So, am I a Marylander or a Harford/Baltimore Countian? Probably a Deer Creeker describes me best. Standing on top of the King and Queen Seat looking down, sometimes I wonder why I ever left.
It’s also the northern terminus of the Appalachian Trail.
I am proud to report that I made it there once. There’s a hazy photo of it somewhere that somehow along the way got lost: Just the four of us, my brother and long-time friends Chad and Geoff. It was inclement weather and the four of us were unprepared but resolute. Our only rain gear was double-ply plastic garbage bags.
Nearing the peak we encountered a dense fog and in the distance, above us, two hikers in bright orange Gortex jackets and pants in retreat. They somberly reported they hadn’t made it to the peak. “Too foggy to continue.” But it was onward and upward for us, heavy with poorly-packed bags on our back and one of us (who shall remain nameless — okay, it was Geoff) was carrying all his supplies in a now famous Adolfo duffle-style bag which he carried by his side with one hand. We dead reckoned up the rocks until finally we found our mark: a wood sign among the rocks in what must have been a thirty-foot visibility thick-as-pea-soup view.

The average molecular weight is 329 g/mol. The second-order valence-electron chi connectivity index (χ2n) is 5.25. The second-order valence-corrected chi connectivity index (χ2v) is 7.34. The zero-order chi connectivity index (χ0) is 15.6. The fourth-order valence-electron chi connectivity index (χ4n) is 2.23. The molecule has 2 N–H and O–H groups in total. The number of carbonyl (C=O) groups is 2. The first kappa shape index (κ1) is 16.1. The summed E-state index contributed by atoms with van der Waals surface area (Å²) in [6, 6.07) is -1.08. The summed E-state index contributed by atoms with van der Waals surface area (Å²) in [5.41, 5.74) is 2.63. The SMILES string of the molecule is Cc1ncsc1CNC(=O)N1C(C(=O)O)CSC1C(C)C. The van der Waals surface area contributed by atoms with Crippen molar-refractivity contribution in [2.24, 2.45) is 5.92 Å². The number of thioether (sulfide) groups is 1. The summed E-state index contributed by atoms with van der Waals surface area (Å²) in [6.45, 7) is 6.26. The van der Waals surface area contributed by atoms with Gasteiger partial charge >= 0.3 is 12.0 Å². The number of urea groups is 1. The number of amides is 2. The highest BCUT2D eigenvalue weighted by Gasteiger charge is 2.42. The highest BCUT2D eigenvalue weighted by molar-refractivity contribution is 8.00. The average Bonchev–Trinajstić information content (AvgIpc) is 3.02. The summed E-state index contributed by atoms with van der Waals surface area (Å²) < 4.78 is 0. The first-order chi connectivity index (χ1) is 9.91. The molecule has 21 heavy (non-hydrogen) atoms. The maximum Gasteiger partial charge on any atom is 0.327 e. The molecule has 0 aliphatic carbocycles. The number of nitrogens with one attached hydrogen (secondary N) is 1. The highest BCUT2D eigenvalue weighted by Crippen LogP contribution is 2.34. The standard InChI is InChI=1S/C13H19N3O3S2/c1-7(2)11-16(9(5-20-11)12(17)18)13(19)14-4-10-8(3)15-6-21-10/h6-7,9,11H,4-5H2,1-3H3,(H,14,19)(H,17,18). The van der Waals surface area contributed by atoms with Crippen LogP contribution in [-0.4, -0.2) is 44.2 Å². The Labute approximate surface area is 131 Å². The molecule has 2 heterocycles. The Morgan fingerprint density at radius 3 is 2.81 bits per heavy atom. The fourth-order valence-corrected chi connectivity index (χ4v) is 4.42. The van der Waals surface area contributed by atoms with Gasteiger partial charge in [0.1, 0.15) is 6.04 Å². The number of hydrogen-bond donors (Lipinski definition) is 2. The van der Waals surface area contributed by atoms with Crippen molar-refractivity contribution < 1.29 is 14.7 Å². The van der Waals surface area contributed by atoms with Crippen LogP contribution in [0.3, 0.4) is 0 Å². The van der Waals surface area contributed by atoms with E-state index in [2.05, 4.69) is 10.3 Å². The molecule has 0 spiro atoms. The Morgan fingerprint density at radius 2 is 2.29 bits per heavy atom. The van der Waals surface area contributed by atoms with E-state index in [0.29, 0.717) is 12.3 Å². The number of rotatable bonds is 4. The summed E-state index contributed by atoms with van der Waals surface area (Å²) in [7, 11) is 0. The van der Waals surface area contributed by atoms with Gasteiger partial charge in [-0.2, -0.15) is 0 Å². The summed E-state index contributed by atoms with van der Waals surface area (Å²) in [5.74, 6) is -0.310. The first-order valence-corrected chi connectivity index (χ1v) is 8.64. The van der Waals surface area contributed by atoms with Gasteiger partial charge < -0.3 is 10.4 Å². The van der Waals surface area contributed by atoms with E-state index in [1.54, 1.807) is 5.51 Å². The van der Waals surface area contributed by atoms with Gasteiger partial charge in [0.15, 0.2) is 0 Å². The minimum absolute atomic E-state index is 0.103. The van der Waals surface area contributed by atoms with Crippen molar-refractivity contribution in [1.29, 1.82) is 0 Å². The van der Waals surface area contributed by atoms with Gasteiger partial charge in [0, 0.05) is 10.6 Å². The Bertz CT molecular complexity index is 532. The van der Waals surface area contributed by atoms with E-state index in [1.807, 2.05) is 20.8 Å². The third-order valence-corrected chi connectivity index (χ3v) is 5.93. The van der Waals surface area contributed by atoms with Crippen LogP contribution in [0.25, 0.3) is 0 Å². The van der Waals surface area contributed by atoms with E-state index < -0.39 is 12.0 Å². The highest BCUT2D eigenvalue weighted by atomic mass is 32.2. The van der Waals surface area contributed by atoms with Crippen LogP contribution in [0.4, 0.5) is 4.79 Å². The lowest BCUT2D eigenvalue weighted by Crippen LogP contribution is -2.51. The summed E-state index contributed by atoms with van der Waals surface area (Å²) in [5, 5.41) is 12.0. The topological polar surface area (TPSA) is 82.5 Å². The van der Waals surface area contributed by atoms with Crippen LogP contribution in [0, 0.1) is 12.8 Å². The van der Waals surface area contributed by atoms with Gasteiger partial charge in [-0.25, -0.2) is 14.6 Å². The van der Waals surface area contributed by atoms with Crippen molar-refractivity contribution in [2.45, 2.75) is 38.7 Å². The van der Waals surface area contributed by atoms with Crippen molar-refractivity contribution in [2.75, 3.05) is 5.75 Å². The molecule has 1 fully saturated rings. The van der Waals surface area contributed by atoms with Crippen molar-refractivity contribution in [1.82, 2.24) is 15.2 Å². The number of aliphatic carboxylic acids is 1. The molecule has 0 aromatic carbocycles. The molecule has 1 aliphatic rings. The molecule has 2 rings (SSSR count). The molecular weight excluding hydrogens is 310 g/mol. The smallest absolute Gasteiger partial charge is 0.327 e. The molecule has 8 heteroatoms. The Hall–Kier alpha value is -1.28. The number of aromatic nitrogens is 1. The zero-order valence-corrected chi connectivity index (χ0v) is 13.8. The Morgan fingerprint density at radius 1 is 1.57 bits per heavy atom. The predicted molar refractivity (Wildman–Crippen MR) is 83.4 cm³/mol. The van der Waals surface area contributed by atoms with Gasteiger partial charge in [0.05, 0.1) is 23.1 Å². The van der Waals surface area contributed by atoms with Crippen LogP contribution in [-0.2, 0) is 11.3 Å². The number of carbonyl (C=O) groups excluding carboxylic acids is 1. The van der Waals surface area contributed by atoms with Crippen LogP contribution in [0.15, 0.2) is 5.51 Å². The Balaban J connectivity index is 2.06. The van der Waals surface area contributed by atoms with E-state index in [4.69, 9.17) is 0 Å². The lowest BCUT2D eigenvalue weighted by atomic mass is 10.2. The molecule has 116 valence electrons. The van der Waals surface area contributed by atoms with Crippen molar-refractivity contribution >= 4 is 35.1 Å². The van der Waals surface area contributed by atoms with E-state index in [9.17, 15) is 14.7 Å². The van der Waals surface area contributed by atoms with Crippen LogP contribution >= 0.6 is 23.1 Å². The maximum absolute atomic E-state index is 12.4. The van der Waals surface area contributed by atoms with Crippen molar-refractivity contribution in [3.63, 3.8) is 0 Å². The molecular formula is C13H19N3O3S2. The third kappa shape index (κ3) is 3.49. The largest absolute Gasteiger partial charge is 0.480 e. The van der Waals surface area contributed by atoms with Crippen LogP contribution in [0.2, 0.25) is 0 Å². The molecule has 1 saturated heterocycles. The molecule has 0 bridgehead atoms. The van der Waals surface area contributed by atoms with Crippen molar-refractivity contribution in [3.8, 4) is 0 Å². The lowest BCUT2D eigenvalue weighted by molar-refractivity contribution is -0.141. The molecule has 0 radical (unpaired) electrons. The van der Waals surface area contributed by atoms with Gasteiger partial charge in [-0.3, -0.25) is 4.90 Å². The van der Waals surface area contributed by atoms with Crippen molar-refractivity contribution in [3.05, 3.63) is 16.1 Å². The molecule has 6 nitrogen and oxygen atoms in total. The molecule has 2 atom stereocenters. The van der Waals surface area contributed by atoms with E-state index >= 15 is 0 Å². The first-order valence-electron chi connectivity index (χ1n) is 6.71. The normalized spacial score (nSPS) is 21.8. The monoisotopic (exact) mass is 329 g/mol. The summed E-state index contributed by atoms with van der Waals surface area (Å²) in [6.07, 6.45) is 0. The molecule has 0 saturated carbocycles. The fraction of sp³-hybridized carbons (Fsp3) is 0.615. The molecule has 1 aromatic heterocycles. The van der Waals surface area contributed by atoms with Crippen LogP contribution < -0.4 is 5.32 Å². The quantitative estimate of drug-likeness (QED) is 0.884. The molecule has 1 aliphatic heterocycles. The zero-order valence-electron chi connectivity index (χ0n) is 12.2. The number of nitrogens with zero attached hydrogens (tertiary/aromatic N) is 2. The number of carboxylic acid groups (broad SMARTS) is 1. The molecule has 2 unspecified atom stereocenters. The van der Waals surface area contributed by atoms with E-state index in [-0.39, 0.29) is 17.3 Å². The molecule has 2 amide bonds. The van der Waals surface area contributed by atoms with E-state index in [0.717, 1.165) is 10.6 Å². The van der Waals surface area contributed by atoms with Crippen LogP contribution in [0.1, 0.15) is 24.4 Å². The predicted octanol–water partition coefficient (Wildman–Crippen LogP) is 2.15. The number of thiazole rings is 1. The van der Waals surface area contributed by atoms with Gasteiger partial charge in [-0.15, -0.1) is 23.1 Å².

Not too much longer we were joined at the top by the two guys in the bright orange Gortex. “Hey bud,” Geoff greeted one of them, looking half confused. “Didn’t you say you were turning back?” The one gave a sheepish look before the other spoke up: “Something about seeing four guys wearing garbage bags as rain gear carrying their gear in a non-water resistant Adolfo Sports Bag gave us a change of heart.”
Later that same trip we found ourselves hiking down the Cathedral Trail. Nearing the bottom to Chimney Pond Camp, several day-hikers climbing up greeted us with strangely similar comments: “Whoa, check out these guys hiking down Cathedral.” Their amazement infused us with a great sense of pride which grew each time we heard it said (and quite literally it must have been at least a dozen).
Eventually we made it to the bottom at which was a giant sign: “Warning: Do Not Climb Down Cathedral Trail!” The trail was too steep, rocky and slippery to safely descend.
Of course, no such warnings apply if you’re toting an Adolfo Sports Bag!
One fall long ago I visited my brother in the Hudson River Valley. I had just returned east after living a few years in the Sonoran Desert corner of the Great American Southwest studying (you guessed it) water.